|Jack Johnson and Etta Duryea|
Geoffrey C. Ward wrote an excellent biography of Johnson entitled Unforgivable Blackness, which was made into a PBS documentary by Ken Burns.
Johnson's success brought fame and riches, and to the dismay of most of white America at the time, he disregarded the social and economic standard set for blacks in American society. He flaunted his wealth in fine clothes and fast cars, and broke the taboo of a black man consorting with white women.
The charismatic Johnson was married three times, and all his wives were white. In January of 1911, Johnson married Etta Duryea, a glamorous Brooklyn socialite who was well educated, played the piano and sang. She was also the former wife of businessman Charles Duryea, the engineer of the first ever working American gasoline powered car.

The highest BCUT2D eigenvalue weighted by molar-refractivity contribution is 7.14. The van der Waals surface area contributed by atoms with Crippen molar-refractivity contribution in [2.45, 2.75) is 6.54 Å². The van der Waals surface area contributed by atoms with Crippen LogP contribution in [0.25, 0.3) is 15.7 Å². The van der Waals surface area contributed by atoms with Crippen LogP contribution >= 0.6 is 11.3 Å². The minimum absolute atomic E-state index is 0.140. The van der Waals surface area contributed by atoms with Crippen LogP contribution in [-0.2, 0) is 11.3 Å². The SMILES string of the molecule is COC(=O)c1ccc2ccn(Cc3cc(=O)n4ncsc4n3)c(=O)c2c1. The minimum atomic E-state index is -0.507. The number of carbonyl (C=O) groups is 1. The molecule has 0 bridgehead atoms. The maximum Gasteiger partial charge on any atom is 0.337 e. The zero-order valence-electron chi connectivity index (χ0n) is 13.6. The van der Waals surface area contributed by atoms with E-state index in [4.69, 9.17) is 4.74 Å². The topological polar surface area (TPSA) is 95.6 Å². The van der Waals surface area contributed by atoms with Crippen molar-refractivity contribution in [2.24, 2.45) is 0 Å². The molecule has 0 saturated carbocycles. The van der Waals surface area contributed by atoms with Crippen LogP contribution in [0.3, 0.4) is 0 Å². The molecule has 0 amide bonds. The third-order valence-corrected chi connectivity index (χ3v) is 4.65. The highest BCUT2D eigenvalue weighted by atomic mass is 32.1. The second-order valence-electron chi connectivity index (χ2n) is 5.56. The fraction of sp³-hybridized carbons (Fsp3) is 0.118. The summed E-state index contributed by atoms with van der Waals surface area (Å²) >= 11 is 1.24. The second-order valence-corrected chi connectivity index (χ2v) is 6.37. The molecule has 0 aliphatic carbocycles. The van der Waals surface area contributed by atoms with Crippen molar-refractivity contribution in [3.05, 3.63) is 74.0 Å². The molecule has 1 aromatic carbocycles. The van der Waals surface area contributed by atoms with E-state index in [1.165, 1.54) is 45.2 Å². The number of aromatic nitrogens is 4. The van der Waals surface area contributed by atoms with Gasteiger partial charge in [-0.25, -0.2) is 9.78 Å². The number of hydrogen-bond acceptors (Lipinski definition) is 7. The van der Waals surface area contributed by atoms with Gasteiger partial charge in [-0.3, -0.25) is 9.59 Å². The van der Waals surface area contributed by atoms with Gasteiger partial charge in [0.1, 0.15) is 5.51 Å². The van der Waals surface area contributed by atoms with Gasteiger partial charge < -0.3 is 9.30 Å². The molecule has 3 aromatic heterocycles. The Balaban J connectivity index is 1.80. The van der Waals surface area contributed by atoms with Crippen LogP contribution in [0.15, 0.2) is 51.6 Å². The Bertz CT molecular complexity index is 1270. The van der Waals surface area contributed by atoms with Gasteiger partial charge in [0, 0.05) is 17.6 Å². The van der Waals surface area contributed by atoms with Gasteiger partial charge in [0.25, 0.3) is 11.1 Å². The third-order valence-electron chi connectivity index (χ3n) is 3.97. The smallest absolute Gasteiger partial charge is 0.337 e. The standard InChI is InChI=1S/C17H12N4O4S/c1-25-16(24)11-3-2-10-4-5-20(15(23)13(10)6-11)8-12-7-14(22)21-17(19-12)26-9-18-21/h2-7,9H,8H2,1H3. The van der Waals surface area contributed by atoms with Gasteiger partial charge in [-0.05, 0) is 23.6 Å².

Etta was prone to depression, and after news of her marriage to Johnson made it back to Brooklyn, the isolation she suffered from being cut off from family friends, along with Jack's raucous lifestyle, contributed to her suicide in 1912.
In Unforgivable Blackness, Ward recounts how appalled Etta's relatives were that she had married such a man as Jack. At her funeral, one of Etta's family members accused Jack of never having loved her, and to this he said something like, "I have eyes and I have a heart, and they told me I loved her." (I must confess, I was so touched by that line, I used it myself in my novel The Governor's Sons.)
If you'd like to learn more about the real life Great White Hope, be sure to read Unforgivable Blackness: The Rise and Fall of Jack Johnson or check out the PBS Documentary. Johnson's story is truly a fascinating one!
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